We also see a further problem.
In U.S. v. Pungitore (3d Cir. 1990) 910 F.2d 1084 ( Pungitore), the prosecutor used his opening statement to analogize the unfolding of events to a jigsaw puzzle. In summation, one of the defendants' counsel adopted the jigsaw puzzle analogy, arguing that many pieces of the puzzle were missing and that other pieces were not genuine. In rebuttal, the prosecutor conceded that some pieces were missing, but argued that the puzzle as a whole was sufficiently completed to preclude any reasonable doubt as to the subject matter of the picture. The prosecutor then added that the prosecution's case was analogous to a 500-piece puzzle with eight pieces missing. Defense counsel objected, and the trial court gave a curative instruction as requested by counsel. The appellate court found that the prosecutor's rebuttal argument improperly suggested a quantitative measure of reasonable doubt, but found the defendants were not prejudiced, in that the prosecutor's argument was a fair reply to defense counsel's argument. ( Id. at p. 1128.)
Improper quantification of the concept of reasonable doubt was also involved in Lord v. State (1991) 107 Nev. 28 [ 806 P.2d 548] ( Lord). In Lord, the prosecutor suggested during closing argument that having 90 to 95 percent of the pieces of a puzzle suffices to convict beyond a reasonable doubt. The Supreme Court of Nevada found the comment to be an improper quantitative measure of reasonable doubt, although it was not prejudicial because the prosecutor also stated the correct definition of reasonable doubt and the jury received proper written instructions from the trial court on the standard. ( 806 P.2d at p. 552.)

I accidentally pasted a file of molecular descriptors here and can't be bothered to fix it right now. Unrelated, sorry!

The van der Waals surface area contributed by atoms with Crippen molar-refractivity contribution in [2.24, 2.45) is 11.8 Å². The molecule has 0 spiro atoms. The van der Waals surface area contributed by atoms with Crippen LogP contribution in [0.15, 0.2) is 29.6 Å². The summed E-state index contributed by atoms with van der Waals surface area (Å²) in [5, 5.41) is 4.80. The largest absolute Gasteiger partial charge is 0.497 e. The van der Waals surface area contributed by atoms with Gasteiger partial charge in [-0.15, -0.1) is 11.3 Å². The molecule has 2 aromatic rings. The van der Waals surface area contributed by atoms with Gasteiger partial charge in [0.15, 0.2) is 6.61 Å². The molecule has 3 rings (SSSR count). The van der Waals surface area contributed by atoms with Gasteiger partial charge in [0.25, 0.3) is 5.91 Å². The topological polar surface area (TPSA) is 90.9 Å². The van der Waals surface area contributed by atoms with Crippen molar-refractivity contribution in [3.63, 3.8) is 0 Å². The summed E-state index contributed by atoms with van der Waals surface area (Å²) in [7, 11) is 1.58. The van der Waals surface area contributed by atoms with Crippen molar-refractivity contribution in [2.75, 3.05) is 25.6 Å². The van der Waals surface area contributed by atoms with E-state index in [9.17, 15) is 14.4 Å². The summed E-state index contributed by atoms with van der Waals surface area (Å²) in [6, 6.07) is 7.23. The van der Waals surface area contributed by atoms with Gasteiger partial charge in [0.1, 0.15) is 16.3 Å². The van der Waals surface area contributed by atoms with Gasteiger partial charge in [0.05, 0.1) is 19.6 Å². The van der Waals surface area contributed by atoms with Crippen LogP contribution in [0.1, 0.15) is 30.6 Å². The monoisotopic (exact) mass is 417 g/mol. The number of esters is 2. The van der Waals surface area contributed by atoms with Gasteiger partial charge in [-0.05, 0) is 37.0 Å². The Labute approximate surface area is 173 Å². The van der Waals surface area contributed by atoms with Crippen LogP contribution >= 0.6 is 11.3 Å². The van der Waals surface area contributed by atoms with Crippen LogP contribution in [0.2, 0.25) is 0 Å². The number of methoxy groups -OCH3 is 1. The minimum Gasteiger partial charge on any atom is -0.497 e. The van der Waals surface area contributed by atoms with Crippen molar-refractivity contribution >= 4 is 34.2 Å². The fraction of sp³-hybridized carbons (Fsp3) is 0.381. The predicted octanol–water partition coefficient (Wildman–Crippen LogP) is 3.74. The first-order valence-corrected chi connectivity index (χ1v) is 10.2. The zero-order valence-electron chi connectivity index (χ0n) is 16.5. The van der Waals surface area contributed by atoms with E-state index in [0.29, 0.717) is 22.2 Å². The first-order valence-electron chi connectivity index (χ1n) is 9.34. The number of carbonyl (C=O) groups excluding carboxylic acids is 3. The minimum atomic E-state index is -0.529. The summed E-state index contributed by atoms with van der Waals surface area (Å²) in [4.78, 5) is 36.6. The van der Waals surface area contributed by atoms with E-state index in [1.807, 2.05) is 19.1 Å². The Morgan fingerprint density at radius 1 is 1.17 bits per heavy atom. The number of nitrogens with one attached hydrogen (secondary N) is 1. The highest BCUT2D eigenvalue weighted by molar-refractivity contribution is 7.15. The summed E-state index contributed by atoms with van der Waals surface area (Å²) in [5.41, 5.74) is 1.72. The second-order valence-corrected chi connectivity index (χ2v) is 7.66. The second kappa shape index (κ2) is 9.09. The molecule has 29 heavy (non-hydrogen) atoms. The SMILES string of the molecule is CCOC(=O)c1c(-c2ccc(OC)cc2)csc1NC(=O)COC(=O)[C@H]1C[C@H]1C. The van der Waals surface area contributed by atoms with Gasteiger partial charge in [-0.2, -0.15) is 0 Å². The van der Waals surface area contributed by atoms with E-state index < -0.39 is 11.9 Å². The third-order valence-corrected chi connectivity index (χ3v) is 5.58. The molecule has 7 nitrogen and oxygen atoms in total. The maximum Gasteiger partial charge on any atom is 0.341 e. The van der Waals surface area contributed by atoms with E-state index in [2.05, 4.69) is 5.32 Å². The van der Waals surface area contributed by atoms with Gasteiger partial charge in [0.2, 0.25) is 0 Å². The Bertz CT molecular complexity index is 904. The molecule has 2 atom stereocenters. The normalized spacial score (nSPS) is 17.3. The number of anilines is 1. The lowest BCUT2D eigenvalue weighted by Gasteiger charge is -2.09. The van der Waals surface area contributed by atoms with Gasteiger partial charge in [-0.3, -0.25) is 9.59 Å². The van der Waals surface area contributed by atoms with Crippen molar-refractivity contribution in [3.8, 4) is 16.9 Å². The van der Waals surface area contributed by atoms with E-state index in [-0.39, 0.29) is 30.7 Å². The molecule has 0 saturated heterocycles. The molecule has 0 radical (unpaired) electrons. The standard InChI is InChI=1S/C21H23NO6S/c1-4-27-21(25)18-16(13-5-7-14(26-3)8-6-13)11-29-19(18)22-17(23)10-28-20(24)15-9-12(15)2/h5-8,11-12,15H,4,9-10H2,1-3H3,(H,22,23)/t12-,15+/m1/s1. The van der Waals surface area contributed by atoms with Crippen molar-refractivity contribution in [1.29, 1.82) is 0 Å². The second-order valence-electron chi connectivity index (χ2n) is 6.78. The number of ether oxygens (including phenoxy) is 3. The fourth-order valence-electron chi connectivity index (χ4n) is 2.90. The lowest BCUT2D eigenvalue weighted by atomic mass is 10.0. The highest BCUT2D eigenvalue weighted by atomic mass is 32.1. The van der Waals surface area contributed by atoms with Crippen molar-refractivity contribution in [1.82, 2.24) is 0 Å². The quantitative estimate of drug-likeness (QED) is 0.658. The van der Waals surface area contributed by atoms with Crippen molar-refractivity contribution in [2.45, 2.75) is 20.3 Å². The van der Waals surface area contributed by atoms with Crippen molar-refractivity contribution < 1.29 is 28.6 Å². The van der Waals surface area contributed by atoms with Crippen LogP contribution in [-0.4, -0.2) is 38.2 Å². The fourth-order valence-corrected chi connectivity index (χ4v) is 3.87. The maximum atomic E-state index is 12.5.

The prosecutor's puzzle analogy here contains a quantitative component similar to those present in Pungitore, supra, 910 F.2d 1084, and Lord, supra, 806 P.2d 548. Specifically, the puzzle of the Statue of Liberty is composed of eight pieces. When the sixth puzzle piece of the slide show was in place, leaving two missing pieces, the prosecutor told the jury "this picture is beyond a reasonable doubt . . .," inappropriately suggesting a specific quantitative measure of reasonable doubt, i.e., 75 percent.
We requested and have received supplemental briefing from the parties addressing Wilds, Pungitore, and Lord.
The prosecutor's use of an easily recognizable iconic image along with the suggestion of a quantitative measure of reasonable doubt combined to convey an impression of a lesser standard of proof than the constitutionally required standard of proof beyond a reasonable doubt. The prosecutor committed misconduct.